Image: The compact radiation source developed by Kovaleski's team (Photo courtesy of Peter Norgard, University of Missouri Journalists).
Tricorders, the Star Trek television version of futuristic hand-held medical scanners, are closer to becoming a reality now that engineers have designed a compact source of X-ray and other types of radiation. The radiation source, the size of a stick of gum, could be used to create portable and cost-effective X-ray scanners, as well as used in other critical applications.
“Currently, X-ray machines are huge and require tremendous amounts of electricity,” said Dr. Scott Kovaleski, associate professor of electrical and computer engineering at the University of Missouri (MU; Columbia, USA). “In approximately three years, we could have a prototype hand-held X-ray scanner using our invention. The cell-phone-sized device could improve medical services in remote and impoverished regions and reduce healthcare expenses everywhere.”
Dr. Kovaleski recommends other uses for the device. In dentists’ offices, the little X-ray generators could be used to take images from the inside of the mouth shooting the X-rays outward, reducing radiation exposure to the rest of the patients’ heads. At ports and border crossings, portable scanners could search cargoes for contraband, which would both reduce costs and improve security. Interplanetary probes, such as the Curiosity rover, could be equipped with the compact sensors, which otherwise would require too much energy.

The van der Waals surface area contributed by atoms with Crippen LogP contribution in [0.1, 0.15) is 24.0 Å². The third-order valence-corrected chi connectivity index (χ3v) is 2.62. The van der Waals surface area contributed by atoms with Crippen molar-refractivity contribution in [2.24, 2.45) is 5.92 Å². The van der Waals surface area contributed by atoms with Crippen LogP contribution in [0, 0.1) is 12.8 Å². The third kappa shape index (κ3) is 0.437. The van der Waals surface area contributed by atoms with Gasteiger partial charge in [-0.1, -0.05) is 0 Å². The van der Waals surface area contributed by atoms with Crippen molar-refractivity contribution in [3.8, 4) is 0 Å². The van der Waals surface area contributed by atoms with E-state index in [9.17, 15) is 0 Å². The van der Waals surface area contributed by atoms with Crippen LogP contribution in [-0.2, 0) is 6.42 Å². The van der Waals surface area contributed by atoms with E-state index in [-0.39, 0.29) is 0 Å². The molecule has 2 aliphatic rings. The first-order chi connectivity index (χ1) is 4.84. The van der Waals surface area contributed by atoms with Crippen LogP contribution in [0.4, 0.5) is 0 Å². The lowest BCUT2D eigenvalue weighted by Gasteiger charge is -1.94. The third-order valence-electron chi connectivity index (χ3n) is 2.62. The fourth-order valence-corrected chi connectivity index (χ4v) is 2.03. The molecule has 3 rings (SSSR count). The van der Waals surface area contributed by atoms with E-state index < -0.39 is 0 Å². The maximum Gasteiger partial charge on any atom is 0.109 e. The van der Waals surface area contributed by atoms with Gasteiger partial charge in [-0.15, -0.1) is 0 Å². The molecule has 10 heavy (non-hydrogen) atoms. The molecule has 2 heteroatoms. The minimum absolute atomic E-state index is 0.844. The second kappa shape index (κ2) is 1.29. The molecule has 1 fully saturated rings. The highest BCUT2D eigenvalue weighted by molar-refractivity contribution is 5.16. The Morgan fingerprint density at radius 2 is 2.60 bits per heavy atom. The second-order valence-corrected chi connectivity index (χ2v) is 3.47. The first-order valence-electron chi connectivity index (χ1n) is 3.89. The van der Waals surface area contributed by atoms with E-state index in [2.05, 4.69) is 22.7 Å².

The accelerator developed by Dr. Kovaleski’s team could be used to create other types of radiation in addition to X-rays. For example, the development could replace the radioactive materials, called radioisotopes, used in drilling for oil as well as other industrial and scientific operations. The instrument could replace radioisotopes with a safer source of radiation that could be turned off in case of emergency. “Our device is perfectly harmless until energized, and even then it causes relatively low exposures to radiation,” said Dr. Kovaleski. “We have never really had the ability to design devices around a radioisotope with an on-off switch. The potential for innovation is very exciting.”
The device uses a crystal to produce more than 100,000 volts of electricity from only 10 volts of electrical input with low power consumption. Having such a low need for power could allow the crystal to be fueled by batteries. The crystal, made from a substance called lithium niobate, uses the piezoelectric effect to amplify the input voltage.
The study’s findings were published January 2013 the journal IEEE Transaction on Plasma Science.
University of Missouri